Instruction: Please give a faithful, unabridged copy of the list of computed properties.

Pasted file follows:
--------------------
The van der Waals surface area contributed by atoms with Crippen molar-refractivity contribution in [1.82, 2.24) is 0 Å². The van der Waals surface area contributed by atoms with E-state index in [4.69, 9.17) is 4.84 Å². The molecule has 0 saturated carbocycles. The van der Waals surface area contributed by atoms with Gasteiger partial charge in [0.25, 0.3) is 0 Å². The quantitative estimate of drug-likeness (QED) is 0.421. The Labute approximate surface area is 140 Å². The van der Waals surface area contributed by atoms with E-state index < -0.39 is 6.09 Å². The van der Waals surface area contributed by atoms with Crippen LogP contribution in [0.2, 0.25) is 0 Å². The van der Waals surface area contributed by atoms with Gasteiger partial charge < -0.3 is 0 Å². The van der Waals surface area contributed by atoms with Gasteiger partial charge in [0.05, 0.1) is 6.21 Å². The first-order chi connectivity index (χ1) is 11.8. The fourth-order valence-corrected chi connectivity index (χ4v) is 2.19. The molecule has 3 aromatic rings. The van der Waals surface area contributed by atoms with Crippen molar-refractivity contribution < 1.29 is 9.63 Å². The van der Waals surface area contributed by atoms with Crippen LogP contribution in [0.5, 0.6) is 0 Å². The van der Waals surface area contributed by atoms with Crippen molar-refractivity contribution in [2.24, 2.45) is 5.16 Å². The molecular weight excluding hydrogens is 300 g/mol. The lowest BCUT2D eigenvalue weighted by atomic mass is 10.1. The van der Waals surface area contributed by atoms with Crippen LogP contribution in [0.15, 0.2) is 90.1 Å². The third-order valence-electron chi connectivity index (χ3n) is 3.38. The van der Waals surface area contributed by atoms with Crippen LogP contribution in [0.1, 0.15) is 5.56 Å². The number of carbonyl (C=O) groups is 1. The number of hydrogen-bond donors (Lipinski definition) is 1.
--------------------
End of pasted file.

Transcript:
The van der Waals surface area contributed by atoms with Crippen molar-refractivity contribution in [1.82, 2.24) is 0 Å². The van der Waals surface area contributed by atoms with E-state index in [4.69, 9.17) is 4.84 Å². The molecule has 0 saturated carbocycles. The van der Waals surface area contributed by atoms with Gasteiger partial charge in [0.25, 0.3) is 0 Å². The quantitative estimate of drug-likeness (QED) is 0.421. The Labute approximate surface area is 140 Å². The van der Waals surface area contributed by atoms with E-state index < -0.39 is 6.09 Å². The van der Waals surface area contributed by atoms with Crippen LogP contribution in [0.2, 0.25) is 0 Å². The van der Waals surface area contributed by atoms with Gasteiger partial charge < -0.3 is 0 Å². The van der Waals surface area contributed by atoms with Gasteiger partial charge in [0.05, 0.1) is 6.21 Å². The first-order chi connectivity index (χ1) is 11.8. The fourth-order valence-corrected chi connectivity index (χ4v) is 2.19. The molecule has 3 aromatic rings. The van der Waals surface area contributed by atoms with Crippen molar-refractivity contribution < 1.29 is 9.63 Å². The van der Waals surface area contributed by atoms with Crippen LogP contribution in [0.5, 0.6) is 0 Å². The van der Waals surface area contributed by atoms with Crippen molar-refractivity contribution in [2.24, 2.45) is 5.16 Å². The molecular weight excluding hydrogens is 300 g/mol. The lowest BCUT2D eigenvalue weighted by atomic mass is 10.1. The van der Waals surface area contributed by atoms with Crippen LogP contribution in [0.15, 0.2) is 90.1 Å². The third-order valence-electron chi connectivity index (χ3n) is 3.38. The van der Waals surface area contributed by atoms with Crippen LogP contribution in [0.1, 0.15) is 5.56 Å². The number of carbonyl (C=O) groups is 1. The number of hydrogen-bond donors (Lipinski definition) is 1.